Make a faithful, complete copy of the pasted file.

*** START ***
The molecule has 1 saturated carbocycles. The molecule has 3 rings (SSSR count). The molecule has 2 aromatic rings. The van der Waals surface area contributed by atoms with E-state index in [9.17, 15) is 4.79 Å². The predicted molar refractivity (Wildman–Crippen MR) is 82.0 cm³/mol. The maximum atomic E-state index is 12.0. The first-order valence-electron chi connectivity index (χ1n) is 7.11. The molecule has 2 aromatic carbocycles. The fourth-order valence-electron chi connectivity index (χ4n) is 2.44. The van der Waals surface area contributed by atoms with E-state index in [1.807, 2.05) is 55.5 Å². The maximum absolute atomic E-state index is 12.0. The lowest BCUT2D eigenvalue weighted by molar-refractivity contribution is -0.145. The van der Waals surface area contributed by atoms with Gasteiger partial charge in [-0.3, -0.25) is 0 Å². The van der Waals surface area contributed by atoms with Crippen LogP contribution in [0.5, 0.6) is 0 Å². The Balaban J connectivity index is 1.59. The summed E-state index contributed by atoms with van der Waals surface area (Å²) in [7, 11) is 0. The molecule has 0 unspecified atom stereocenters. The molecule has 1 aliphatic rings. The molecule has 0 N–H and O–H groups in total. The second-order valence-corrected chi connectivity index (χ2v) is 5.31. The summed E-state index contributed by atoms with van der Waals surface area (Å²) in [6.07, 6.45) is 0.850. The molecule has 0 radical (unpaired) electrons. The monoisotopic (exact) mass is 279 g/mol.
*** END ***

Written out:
The molecule has 1 saturated carbocycles. The molecule has 3 rings (SSSR count). The molecule has 2 aromatic rings. The van der Waals surface area contributed by atoms with E-state index in [9.17, 15) is 4.79 Å². The predicted molar refractivity (Wildman–Crippen MR) is 82.0 cm³/mol. The maximum atomic E-state index is 12.0. The first-order valence-electron chi connectivity index (χ1n) is 7.11. The molecule has 2 aromatic carbocycles. The fourth-order valence-electron chi connectivity index (χ4n) is 2.44. The van der Waals surface area contributed by atoms with E-state index in [1.807, 2.05) is 55.5 Å². The maximum absolute atomic E-state index is 12.0. The lowest BCUT2D eigenvalue weighted by molar-refractivity contribution is -0.145. The van der Waals surface area contributed by atoms with Gasteiger partial charge in [-0.3, -0.25) is 0 Å². The van der Waals surface area contributed by atoms with Crippen LogP contribution in [0.5, 0.6) is 0 Å². The Balaban J connectivity index is 1.59. The summed E-state index contributed by atoms with van der Waals surface area (Å²) in [7, 11) is 0. The molecule has 0 unspecified atom stereocenters. The molecule has 1 aliphatic rings. The molecule has 0 N–H and O–H groups in total. The second-order valence-corrected chi connectivity index (χ2v) is 5.31. The summed E-state index contributed by atoms with van der Waals surface area (Å²) in [6.07, 6.45) is 0.850. The molecule has 0 radical (unpaired) electrons. The monoisotopic (exact) mass is 279 g/mol.